But just as rats traditionally desert a sinking ship, many Republican Congress members with consciences are resigning this year as an invitation to the voters to fumigate the ship of state.
General Eaton (photo above) spoke out in response to Trump’s order for a massive parade of military might in Washington, D. C. In many minds, including my own, it’s all a $20-million logistic nightmare merely to serve a single ego. Eaton said Trump has “continually shown himself to have authoritarian tendencies” and the parade idea was “just another worrisome example,” according to a tweeted statement from VoteVets, a progressive political action committee.
Eaton also said among other things, that Trump’s past praise of authoritarian strongmen such as former Iraqi dictator Saddam Hussein and Russian President Vladimir Putin made it clear that he wasn’t really interested in celebrating the military. Instead, it was “about making a display of the military saluting him,” Eaton added, noting how the armed services should not be “reduced to stagecraft to prop up Donald Trump’s image.”
“Unfortunately, we do not have a commander in chief, right now, as much as we have a wannabe banana republic strong man,” Eaton said.
This matter goes beyond the humorous conception of a parade featuring a huge balloon figure of Donald Trump hovering overhead. I read comments of others here and there on the Internet, and as Bill Thomson in Oregon puts it: “The military parade has one purpose: Get the Democrats to oppose it, and use it to question their patriotism. Republicans will wrap themselves in the flag, call Democrats unpatriotic, and it will resonate in red states. This is 100% a PR stunt, intended to help the Republicans before the midterms.”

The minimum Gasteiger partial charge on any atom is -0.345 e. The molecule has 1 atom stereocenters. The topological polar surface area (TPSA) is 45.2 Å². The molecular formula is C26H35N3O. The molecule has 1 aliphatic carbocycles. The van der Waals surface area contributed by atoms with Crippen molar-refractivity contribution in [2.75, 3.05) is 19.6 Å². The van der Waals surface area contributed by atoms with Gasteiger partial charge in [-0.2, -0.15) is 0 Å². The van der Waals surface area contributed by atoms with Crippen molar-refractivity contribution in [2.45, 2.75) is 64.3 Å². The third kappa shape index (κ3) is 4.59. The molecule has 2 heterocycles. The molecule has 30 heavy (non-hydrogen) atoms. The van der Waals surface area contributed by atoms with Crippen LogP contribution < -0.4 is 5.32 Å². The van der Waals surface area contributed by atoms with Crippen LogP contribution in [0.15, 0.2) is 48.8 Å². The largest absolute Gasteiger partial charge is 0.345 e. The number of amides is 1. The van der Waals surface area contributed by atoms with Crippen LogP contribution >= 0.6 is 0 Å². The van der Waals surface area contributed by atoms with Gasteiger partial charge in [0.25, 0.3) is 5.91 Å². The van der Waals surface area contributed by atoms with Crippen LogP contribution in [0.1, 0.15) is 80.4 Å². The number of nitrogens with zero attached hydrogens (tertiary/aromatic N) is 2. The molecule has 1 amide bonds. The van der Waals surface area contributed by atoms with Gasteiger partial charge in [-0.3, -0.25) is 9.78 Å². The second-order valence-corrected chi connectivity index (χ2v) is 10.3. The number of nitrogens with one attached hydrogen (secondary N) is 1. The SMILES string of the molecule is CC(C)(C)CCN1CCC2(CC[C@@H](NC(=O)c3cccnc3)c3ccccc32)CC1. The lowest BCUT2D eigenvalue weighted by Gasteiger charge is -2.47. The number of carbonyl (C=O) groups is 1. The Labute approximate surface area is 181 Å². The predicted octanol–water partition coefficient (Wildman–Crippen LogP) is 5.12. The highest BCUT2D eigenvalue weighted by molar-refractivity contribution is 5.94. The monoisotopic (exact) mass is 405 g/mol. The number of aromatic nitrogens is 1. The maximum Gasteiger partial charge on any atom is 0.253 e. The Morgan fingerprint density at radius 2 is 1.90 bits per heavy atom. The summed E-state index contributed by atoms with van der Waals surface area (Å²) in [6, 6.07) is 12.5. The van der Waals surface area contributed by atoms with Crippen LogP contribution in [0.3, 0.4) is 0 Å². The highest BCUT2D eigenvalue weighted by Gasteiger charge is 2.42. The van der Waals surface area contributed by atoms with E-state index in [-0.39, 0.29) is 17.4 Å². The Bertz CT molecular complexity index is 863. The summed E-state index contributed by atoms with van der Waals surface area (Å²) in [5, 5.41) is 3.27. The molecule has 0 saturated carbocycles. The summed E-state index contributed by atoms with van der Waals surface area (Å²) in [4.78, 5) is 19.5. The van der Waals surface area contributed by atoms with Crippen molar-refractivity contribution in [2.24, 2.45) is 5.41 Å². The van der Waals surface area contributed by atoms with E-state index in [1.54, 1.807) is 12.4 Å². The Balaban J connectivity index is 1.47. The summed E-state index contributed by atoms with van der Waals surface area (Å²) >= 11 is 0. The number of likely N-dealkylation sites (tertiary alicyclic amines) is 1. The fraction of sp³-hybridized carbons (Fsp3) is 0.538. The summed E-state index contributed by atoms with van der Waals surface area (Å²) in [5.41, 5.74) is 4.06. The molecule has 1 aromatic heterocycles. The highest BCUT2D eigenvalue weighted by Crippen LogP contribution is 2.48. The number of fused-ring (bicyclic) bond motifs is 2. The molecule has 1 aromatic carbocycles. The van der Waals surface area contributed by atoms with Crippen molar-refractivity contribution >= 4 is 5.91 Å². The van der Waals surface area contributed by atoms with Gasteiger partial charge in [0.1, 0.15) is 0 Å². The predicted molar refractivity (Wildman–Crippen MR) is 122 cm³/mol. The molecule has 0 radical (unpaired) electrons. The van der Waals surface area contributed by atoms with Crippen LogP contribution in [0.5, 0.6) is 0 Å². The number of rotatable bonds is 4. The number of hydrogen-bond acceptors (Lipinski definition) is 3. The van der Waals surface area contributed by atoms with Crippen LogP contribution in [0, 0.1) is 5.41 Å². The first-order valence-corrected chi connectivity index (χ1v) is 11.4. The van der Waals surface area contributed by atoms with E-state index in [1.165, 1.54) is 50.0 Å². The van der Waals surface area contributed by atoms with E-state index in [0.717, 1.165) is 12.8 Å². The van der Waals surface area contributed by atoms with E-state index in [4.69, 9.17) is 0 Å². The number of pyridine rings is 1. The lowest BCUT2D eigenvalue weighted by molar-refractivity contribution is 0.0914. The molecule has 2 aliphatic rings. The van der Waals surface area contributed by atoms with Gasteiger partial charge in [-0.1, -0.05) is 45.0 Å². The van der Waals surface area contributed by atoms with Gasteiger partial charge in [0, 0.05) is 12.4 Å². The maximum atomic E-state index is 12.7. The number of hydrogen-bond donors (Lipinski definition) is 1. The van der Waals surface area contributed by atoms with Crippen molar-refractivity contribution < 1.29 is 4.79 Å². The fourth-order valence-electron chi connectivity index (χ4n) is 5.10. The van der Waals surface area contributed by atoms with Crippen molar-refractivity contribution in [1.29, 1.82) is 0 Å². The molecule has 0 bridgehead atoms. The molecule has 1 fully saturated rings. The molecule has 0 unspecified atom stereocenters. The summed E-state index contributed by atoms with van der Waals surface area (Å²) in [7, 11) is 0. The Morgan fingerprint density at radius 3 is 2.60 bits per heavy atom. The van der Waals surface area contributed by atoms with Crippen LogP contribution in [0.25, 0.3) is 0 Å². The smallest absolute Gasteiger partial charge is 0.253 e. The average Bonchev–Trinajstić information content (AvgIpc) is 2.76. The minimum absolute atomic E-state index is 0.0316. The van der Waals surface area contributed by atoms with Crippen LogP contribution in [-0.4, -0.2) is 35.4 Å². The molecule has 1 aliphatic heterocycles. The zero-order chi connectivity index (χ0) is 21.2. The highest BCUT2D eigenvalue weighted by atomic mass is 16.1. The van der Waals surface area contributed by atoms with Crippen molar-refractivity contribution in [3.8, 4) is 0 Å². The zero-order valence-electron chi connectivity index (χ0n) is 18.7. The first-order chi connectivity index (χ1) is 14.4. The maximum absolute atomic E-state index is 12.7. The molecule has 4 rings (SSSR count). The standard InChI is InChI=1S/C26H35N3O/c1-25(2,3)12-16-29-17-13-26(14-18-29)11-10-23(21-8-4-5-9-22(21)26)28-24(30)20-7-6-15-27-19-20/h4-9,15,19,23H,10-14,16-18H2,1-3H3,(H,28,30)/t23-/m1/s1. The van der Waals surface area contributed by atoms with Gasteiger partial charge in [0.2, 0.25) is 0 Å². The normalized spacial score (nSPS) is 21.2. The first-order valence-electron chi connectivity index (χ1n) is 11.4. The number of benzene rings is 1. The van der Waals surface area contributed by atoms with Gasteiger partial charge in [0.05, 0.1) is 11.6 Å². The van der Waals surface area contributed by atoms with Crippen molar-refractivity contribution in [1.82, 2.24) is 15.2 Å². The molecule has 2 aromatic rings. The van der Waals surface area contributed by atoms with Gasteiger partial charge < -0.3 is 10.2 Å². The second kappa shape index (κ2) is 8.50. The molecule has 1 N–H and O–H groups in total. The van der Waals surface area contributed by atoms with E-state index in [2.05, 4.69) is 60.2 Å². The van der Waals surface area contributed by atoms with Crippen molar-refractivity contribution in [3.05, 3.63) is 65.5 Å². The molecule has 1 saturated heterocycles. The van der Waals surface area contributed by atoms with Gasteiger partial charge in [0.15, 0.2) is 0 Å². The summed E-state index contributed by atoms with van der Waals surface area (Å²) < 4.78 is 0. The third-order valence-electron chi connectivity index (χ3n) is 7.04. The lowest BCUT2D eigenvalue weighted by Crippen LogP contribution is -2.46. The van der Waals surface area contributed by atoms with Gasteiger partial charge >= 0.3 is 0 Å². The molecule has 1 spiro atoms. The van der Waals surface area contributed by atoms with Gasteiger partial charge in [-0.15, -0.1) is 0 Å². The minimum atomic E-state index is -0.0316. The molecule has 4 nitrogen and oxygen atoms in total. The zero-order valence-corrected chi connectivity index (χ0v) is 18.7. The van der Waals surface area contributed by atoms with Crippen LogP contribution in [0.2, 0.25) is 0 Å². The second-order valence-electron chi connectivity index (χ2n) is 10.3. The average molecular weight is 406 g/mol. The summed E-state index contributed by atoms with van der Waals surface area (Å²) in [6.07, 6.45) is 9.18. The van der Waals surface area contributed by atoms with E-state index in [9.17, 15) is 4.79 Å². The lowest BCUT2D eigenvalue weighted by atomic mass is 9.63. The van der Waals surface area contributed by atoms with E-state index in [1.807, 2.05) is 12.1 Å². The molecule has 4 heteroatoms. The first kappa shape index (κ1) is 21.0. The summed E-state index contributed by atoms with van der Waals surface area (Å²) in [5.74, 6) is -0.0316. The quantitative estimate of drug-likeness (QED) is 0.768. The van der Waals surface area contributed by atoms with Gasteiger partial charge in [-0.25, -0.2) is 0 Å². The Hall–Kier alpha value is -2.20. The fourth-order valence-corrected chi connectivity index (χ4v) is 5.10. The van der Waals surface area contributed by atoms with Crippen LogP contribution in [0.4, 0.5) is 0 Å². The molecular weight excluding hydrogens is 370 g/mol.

And someone identified merely as Kira wrote: “Let’s see. We do have a military parade; it is called Veterans Day, but since he isn't a veteran and he expects bigger and better than anyone else, although he . . . is the smallest and the worst, he must have a parade for himself and spend the budget into a greater deficit . . . Sounds more like a description of 45 and his needs.”
Or The former Navy SEAL who claims he fired the shot that killed Osama bin Laden, who is blasting President Donald Trump's desire for a military parade down Pennsylvania Avenue. "A military parade is third world b—sh--. We prepare. We deter. We fight. Stop this conversation," Robert O'Neill tweeted.
And Kim Jong Un undoubtedly would boast to all who would listen that the parade illustrated how effectively he had frightened Donald Trump.
I find all sorts of learned evaluations all over the Internet, but no one seems to be taking up the standard of the downtrodden man in the street. What does this parade offer to the individual again coming up a week or two late with the month’s rent and looking forward to continuing stress? With no money to buy a decent birthday present for his child while $20 million goes down the rat-hole to glorify the eminence of Donald Trump?
What is this society all about? So I’m bashing Donald Trump. You’d better believe it. I’m a grass-roots realist.
¡La lucha sigue! The fight continues! (a closing line borrowed from Nevada Senator Catherine Cortez Masto)